Bamboo has a few advantages compared to other natural fibres, beside the fact that it grows fast, up to 21 cm a day, it is abundant. Bamboo is native to all continents, except for Antarctica and Europe, and is mostly found in the tropical and sub-tropical climate regions, but some bamboo is native to temperate climate zones and can therefore adapt to grow in European regions. It is a very diverse plant, since over 1600 species are known, from which, the species referred to as ‘giant bamboo’ are suited for fibre extraction and are estimated to occupy 15 million hectares.
Furthermore bamboo can help with landscape restoration, due to its potential for soil binding, which enhances erosion resistance, and has the ability to grow on degraded land. The world Resources Institute identified 2 billion hectares of deforested and degraded forest lands, with the opportunity of landscape restoration. Images below show the area where reforestation is needed, as well as how it overlaps with the growing area of bamboo. Another environmental aspect worthwhile considering is the CO2 sequestration of bamboo.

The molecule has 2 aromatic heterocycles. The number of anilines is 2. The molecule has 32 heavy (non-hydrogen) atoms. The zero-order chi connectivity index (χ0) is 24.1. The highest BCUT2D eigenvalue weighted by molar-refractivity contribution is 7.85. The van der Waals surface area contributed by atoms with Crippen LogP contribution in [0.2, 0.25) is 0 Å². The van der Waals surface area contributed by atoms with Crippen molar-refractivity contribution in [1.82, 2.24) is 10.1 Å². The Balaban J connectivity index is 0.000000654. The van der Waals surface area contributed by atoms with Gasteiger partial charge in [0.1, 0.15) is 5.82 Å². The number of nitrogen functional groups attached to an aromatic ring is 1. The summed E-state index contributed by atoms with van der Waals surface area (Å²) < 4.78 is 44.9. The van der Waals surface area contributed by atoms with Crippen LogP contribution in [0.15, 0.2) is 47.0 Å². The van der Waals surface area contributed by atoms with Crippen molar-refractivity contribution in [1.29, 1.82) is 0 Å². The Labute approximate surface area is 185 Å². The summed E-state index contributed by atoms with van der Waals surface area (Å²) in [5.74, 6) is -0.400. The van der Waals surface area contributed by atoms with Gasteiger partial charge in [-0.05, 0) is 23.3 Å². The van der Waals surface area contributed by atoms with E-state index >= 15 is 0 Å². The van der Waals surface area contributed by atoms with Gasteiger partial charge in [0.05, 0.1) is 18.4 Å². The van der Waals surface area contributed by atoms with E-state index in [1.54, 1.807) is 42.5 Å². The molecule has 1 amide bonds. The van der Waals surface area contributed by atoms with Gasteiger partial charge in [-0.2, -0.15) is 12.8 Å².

INBAR compared the CO2 sequestration of Ma bamboo (Dendrocalamus latiflorus) and an Eucalyptus plantation and found that they have comparable carbon sequestration capacity as long as the bamboo forest is managed and that for both species valuable products are made that fixate the carbon.
The area of deforested or degraded land that qualifies for landscape restoration and the world bamboo growing region.
'Delphine Depuydt KU Leuven 2018 '